Goodenough was not in Texas when the Noble was announced — he was in England receiving the Copley Medal, the scientific world’s oldest honor, which has been bestowed on Charles Darwin, Benjamin Franklin, Albert Einstein, and Dorothy Hodgkin, the 1964 Nobel Laureate in Chemistry.

Goodenough turned 97 this July and reports to work daily at the Austin campus, where his current assignment is as a full-time researcher. He stopped teaching courses just two years ago, said Jianchi Zhou, his longtime colleague at the University of Texas in Austin. On campus, Goodenough is not known so much for his intellect or his groundbreaking research — but his laugh, which is loud and heard frequently throughout the building where he works.

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“He laughs all the time. When he is in his office, we can hear his laughing all over the floor,’’ Zhou said in a telephone interview. “That’s how we know he is there.”

For many years, few researchers looked into advancing battery technology because there was no urgent need. But the Arab oil embargo of 1973 made many scientists realize the extent of society’s dependence on fossil fuels. Whittingham, who was working for Exxon at the time, began searching for improved ways to store energy from renewable sources and power electric cars.

He discovered that titanium disulfide, not previously used in batteries, was an extremely energy-rich material that could be used in a battery for its positive electrode, or cathode — think of the side of your battery with the plus sign.

For the negative electrode in his battery — the side with the minus sign — Whittingham decided to test lithium, which is the lightest metal and releases electrons easily. This resulted in the first functional lithium battery.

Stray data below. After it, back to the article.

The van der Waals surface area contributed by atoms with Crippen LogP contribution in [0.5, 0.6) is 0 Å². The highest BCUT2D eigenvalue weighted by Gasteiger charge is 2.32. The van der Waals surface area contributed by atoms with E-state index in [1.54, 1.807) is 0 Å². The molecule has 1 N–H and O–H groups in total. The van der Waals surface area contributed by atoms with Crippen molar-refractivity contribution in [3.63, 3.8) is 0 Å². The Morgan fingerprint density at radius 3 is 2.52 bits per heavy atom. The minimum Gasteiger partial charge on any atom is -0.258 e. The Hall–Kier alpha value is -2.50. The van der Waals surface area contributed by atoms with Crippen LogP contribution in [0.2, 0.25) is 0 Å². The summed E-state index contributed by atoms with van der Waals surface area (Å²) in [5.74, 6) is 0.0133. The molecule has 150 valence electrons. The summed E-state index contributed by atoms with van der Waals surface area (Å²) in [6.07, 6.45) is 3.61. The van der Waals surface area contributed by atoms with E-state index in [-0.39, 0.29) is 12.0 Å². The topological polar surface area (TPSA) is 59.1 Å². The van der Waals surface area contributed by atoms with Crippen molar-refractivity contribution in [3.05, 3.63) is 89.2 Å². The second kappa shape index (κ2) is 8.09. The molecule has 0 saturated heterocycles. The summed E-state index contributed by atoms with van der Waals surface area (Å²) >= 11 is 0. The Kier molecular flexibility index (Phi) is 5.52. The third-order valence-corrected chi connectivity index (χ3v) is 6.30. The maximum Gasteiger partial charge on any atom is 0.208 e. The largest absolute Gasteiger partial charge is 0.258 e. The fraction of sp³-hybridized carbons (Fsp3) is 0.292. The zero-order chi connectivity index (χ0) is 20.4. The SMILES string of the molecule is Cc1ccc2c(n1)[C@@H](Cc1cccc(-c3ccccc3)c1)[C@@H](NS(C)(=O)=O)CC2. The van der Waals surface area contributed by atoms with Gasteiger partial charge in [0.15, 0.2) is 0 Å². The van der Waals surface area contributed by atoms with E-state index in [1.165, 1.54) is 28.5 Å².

Unfortunately, Whittingham’s new battery had a problem. When it was repeatedly charged, thin strands of metallic lithium would grow out from the negative electrode. Sometimes, the strands would grow long enough that they reached the cathode and short-circuited the battery, and could cause an explosion.

Goodenough, then at Oxford University, discovered that the cathode would have greater potential if it were made with a different material and showed that cobalt oxide, which had layers to hold pockets of lithium ions, could produce a higher voltage.

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Yoshino then eliminated pure lithium from the battery, instead using only lithium ions, which are safer. He created the first commercially viable lithium-ion battery for Asahi Kasei Corp. in Japan in 1985, which then started selling the technology in 1991, paving the way for a revolution in portable devices.

Speaking to reporters after the announcement, Yoshino said the news was “amazing” and “surprising.” He said that “curiosity” had been the driving force behind his work, but added that he was pleased that his contributions could help fight climate change.

“Climate change is a very serious issue for humankind,” he said, calling lithium-ion batteries “suitable for a sustainable society.”

John R. Ellement of the Globe staff contributed to this report.